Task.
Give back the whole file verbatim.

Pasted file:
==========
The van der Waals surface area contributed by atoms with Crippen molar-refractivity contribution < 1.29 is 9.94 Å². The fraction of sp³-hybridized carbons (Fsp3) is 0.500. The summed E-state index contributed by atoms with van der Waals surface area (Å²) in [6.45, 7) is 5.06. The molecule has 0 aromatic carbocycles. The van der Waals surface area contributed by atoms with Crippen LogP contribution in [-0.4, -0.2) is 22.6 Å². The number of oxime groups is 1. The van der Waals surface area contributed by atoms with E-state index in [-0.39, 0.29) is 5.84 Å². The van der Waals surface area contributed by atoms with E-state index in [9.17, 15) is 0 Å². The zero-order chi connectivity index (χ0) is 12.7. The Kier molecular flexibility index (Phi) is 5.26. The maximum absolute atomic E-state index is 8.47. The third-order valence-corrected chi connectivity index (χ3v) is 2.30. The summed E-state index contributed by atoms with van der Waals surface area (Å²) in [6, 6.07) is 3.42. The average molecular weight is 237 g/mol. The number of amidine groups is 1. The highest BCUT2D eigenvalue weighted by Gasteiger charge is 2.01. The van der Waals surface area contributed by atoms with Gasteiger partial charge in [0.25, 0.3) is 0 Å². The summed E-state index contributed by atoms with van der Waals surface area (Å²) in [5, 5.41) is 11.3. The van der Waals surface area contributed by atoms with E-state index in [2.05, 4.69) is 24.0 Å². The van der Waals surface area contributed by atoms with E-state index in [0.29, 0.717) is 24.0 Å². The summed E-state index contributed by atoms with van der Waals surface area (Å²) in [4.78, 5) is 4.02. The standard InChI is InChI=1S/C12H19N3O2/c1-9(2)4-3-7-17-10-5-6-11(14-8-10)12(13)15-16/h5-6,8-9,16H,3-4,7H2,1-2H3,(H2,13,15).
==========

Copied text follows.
The van der Waals surface area contributed by atoms with Crippen molar-refractivity contribution < 1.29 is 9.94 Å². The fraction of sp³-hybridized carbons (Fsp3) is 0.500. The summed E-state index contributed by atoms with van der Waals surface area (Å²) in [6.45, 7) is 5.06. The molecule has 0 aromatic carbocycles. The van der Waals surface area contributed by atoms with Crippen LogP contribution in [-0.4, -0.2) is 22.6 Å². The number of oxime groups is 1. The van der Waals surface area contributed by atoms with E-state index in [-0.39, 0.29) is 5.84 Å². The van der Waals surface area contributed by atoms with E-state index in [9.17, 15) is 0 Å². The zero-order chi connectivity index (χ0) is 12.7. The Kier molecular flexibility index (Phi) is 5.26. The maximum absolute atomic E-state index is 8.47. The third-order valence-corrected chi connectivity index (χ3v) is 2.30. The summed E-state index contributed by atoms with van der Waals surface area (Å²) in [6, 6.07) is 3.42. The average molecular weight is 237 g/mol. The number of amidine groups is 1. The highest BCUT2D eigenvalue weighted by Gasteiger charge is 2.01. The van der Waals surface area contributed by atoms with Gasteiger partial charge in [0.25, 0.3) is 0 Å². The summed E-state index contributed by atoms with van der Waals surface area (Å²) in [5, 5.41) is 11.3. The van der Waals surface area contributed by atoms with E-state index in [2.05, 4.69) is 24.0 Å². The van der Waals surface area contributed by atoms with E-state index in [0.29, 0.717) is 24.0 Å². The summed E-state index contributed by atoms with van der Waals surface area (Å²) in [4.78, 5) is 4.02. The standard InChI is InChI=1S/C12H19N3O2/c1-9(2)4-3-7-17-10-5-6-11(14-8-10)12(13)15-16/h5-6,8-9,16H,3-4,7H2,1-2H3,(H2,13,15).